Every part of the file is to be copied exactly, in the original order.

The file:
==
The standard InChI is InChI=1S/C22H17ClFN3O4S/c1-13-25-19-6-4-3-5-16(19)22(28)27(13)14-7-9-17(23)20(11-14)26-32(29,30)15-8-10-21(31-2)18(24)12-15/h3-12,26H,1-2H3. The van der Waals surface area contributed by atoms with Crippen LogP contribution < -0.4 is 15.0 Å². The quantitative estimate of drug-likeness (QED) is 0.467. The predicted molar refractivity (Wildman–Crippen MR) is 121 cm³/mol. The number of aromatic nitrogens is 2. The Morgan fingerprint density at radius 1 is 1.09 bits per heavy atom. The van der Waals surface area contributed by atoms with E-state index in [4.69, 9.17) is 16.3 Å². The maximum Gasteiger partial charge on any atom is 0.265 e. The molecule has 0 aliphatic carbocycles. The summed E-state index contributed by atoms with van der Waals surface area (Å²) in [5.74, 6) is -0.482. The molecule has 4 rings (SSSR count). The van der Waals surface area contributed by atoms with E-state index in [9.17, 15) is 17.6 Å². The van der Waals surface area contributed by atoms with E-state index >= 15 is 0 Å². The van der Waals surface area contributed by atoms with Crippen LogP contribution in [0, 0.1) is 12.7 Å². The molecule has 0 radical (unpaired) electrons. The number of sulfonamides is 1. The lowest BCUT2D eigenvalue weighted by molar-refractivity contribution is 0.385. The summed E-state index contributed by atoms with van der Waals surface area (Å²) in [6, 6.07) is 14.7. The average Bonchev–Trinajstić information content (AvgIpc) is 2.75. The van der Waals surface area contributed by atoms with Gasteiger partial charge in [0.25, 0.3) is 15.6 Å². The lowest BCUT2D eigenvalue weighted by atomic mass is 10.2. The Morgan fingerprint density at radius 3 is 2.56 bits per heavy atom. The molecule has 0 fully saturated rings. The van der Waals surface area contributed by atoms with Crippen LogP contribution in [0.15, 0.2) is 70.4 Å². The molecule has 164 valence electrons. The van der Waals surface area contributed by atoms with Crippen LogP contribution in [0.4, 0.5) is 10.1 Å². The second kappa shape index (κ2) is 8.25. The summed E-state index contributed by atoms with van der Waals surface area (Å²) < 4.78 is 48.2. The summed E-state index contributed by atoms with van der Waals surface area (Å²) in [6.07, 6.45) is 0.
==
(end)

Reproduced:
The standard InChI is InChI=1S/C22H17ClFN3O4S/c1-13-25-19-6-4-3-5-16(19)22(28)27(13)14-7-9-17(23)20(11-14)26-32(29,30)15-8-10-21(31-2)18(24)12-15/h3-12,26H,1-2H3. The van der Waals surface area contributed by atoms with Crippen LogP contribution < -0.4 is 15.0 Å². The quantitative estimate of drug-likeness (QED) is 0.467. The predicted molar refractivity (Wildman–Crippen MR) is 121 cm³/mol. The number of aromatic nitrogens is 2. The Morgan fingerprint density at radius 1 is 1.09 bits per heavy atom. The van der Waals surface area contributed by atoms with E-state index in [4.69, 9.17) is 16.3 Å². The maximum Gasteiger partial charge on any atom is 0.265 e. The molecule has 0 aliphatic carbocycles. The summed E-state index contributed by atoms with van der Waals surface area (Å²) in [5.74, 6) is -0.482. The molecule has 4 rings (SSSR count). The van der Waals surface area contributed by atoms with E-state index in [9.17, 15) is 17.6 Å². The van der Waals surface area contributed by atoms with E-state index >= 15 is 0 Å². The van der Waals surface area contributed by atoms with Crippen LogP contribution in [0, 0.1) is 12.7 Å². The molecule has 0 radical (unpaired) electrons. The number of sulfonamides is 1. The lowest BCUT2D eigenvalue weighted by molar-refractivity contribution is 0.385. The summed E-state index contributed by atoms with van der Waals surface area (Å²) in [6, 6.07) is 14.7. The average Bonchev–Trinajstić information content (AvgIpc) is 2.75. The van der Waals surface area contributed by atoms with Gasteiger partial charge in [0.25, 0.3) is 15.6 Å². The lowest BCUT2D eigenvalue weighted by atomic mass is 10.2. The Morgan fingerprint density at radius 3 is 2.56 bits per heavy atom. The molecule has 0 fully saturated rings. The van der Waals surface area contributed by atoms with Crippen LogP contribution in [0.15, 0.2) is 70.4 Å². The molecule has 164 valence electrons. The van der Waals surface area contributed by atoms with Crippen LogP contribution in [0.4, 0.5) is 10.1 Å². The second kappa shape index (κ2) is 8.25. The summed E-state index contributed by atoms with van der Waals surface area (Å²) < 4.78 is 48.2. The summed E-state index contributed by atoms with van der Waals surface area (Å²) in [6.07, 6.45) is 0.